About a scoop and a half of ground coffee fills the filter and less than ten minutes on my simmer burner has a steaming cup of better-than-average-joe in my mug and ready to fuel the afternoon office push of video meetings and budget plotting and government paperwork.

None of this is push button, but between my pour overs (which are cheap, fast, and simple) and my moka pot americanos (which are slower, use a bit more raw ingredients, but overall tastier) I think I’m narrowing in on some old fashioned solutions to a modern problem: single serve simple afternoon coffee for the work-from-home desk jockey.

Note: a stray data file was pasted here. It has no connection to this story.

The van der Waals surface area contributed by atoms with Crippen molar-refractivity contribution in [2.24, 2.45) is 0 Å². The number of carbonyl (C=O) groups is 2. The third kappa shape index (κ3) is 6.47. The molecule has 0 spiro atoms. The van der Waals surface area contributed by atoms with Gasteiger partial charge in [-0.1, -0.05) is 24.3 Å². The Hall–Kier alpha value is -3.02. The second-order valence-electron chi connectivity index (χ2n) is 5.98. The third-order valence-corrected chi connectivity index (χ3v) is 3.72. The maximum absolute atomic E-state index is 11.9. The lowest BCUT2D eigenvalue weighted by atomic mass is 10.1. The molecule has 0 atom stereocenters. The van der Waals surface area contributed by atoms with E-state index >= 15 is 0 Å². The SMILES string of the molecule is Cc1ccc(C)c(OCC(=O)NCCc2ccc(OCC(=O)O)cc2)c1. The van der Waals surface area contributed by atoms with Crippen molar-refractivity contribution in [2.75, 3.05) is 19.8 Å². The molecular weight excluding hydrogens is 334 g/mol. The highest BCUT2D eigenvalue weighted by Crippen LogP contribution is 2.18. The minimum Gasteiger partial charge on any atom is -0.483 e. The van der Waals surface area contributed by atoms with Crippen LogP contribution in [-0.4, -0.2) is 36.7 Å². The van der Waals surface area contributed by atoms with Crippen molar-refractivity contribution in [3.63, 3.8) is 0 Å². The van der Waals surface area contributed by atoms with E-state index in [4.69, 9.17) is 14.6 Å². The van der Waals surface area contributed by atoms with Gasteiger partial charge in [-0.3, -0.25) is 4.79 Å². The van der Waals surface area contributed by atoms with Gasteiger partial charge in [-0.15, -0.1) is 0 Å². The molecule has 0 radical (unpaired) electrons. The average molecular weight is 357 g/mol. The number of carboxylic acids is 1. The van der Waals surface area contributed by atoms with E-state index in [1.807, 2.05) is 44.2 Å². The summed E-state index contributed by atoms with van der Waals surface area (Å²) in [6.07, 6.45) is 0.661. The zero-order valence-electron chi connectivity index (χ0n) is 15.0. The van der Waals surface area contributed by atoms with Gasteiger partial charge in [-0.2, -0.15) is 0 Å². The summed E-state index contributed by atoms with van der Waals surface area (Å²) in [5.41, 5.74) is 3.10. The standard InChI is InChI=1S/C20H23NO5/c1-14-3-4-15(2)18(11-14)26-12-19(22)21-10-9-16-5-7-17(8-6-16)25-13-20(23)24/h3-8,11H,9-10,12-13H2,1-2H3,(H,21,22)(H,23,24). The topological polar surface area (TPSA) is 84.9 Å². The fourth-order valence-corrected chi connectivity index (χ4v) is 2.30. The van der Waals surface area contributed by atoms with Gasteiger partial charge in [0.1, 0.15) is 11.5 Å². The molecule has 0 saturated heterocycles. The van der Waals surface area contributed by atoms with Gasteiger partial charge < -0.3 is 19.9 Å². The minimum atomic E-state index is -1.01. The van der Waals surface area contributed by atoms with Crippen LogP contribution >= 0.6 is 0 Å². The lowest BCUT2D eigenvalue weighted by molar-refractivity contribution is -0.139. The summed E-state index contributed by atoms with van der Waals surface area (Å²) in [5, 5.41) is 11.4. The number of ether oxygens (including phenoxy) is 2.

At the end of the day, my whole scheme here is one of reducing the number of plastic, disposable pods I formerly used to create mediocre (and relatively expensive) afternoon cups. Pour overs and moka pots are about exploring something quick and easy in the coffee brewing effort.

And overall I’m rating this adventure quite high.

Also… the Coffee Singularity Has Arrived

I asked ChatGTP how to make coffee with a moka pot. Here’s it’s answer:

A Moka pot, also known as a stovetop espresso maker, is a simple and traditional way of making coffee. Here’s the basic process for using a Moka pot to make coffee:

  1. Fill the bottom chamber of the Moka pot with cold water, up to the level of the pressure valve.
  2. Add ground coffee to the metal filter basket in the middle chamber, tamping it down lightly.
  3. Assemble the Moka pot by placing the middle chamber with the coffee and filter basket on top of the bottom chamber with the water. Make sure the gasket and filter plate are properly in place.